Ardian raises $10 billion for private equity secondaries

April 23, 2014, 8:15 PM UTC

FORTUNE — Ardian, the investment firm previously known as AXA Private Equity, today announced that it has raised $10 billion for a new fund that will mostly purchase interests in buyout funds ($9 billion for these secondaries, plus $1 billion for primary fund commitments). It is the largest capital pool ever raised for private equity secondaries, although Lexington Partners is in market with a new fund that may ultimately raise a bit more.

Maybe I’m just a worrywart, but this seems to be a strange time to be ramping up such deals. Private equity firms are legally required to include public equity valuations when marking their private portfolios, which means that current holding valuations reflect the 5-year bull market run. That’s fine for the actual fund managers, because interim valuations don’t really have much impact (except when raising their own funds). For secondary players, however, those valuations serve as pricing guidance (for both discounted and premium bids). Isn’t this exactly when firms like Ardian should be backing off a bit?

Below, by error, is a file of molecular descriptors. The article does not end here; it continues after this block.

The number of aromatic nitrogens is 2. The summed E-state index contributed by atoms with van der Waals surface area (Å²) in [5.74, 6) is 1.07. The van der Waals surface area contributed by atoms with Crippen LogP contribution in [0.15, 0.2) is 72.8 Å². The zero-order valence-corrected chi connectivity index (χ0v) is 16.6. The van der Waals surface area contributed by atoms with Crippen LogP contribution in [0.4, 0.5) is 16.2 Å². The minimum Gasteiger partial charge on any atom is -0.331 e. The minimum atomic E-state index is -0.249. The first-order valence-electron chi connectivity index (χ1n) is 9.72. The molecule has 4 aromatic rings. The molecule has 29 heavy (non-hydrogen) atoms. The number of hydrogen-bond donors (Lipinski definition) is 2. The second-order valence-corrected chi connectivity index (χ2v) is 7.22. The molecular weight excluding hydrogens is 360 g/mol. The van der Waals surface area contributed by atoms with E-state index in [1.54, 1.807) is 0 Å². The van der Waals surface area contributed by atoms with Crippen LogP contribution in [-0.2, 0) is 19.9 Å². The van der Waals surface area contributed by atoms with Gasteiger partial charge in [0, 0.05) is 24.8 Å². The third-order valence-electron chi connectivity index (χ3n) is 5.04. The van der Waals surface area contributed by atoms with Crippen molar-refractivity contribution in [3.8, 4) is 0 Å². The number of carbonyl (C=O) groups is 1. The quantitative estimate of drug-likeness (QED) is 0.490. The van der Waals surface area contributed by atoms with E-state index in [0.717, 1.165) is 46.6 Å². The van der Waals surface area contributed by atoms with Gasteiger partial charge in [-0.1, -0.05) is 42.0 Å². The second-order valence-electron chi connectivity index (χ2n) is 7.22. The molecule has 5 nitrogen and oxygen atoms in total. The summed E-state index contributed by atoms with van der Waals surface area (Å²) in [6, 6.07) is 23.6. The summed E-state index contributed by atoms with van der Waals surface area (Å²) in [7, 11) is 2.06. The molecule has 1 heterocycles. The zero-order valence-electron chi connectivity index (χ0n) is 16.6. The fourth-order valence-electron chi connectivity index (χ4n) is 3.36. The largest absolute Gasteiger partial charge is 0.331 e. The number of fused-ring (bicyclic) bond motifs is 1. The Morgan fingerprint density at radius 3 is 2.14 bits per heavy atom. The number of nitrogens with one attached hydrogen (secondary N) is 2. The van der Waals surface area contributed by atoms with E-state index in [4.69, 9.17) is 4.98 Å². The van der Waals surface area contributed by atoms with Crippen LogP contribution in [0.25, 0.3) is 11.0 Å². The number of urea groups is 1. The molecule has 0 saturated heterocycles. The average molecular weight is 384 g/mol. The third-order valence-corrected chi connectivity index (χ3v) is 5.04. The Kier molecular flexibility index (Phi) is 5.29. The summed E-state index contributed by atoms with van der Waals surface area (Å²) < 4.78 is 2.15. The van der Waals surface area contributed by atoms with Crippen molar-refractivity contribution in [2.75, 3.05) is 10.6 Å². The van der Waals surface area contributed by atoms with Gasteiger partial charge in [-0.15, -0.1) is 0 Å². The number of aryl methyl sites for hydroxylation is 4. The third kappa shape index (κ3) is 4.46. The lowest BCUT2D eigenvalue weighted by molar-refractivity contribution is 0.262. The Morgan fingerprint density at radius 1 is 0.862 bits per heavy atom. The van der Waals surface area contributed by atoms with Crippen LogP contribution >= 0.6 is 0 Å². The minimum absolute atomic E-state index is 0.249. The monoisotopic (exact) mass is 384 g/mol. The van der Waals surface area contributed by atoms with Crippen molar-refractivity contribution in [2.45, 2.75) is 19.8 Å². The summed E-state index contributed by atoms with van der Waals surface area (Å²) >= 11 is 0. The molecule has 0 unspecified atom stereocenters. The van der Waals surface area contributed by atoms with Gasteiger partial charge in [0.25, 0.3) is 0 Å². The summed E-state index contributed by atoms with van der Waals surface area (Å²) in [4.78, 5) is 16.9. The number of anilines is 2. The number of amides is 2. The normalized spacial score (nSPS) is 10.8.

I raised these concerns with Benoit Verbrugghe, an Ardian managing partner who runs the UK-based firm’s U.S. business. Not surprisingly, he disagrees.

For starters, he stressed that secondaries have evolved from focusing primarily on distressed sellers to active managers. That means that secondary buyers have more opportunity to cherry-pick funds within a portfolio, rather than needing to provide maximum liquidity. And Verbrugghe believes that his firm can identify assets that still have upside, compared to those that are at their peak valuations. Equally important, he argues that there only are a handful of possible bidders for a growing number of large secondary opportunities ($500 million to $2 billion), thus providing greater leverage to Ardian and its few rivals. 

Interested in your thoughts: Am I right to be skeptical of future returns here — despite Ardian’s strong track record —  or are you agreeing with the guy who just raised $10 billion two years after raising $8 billion?

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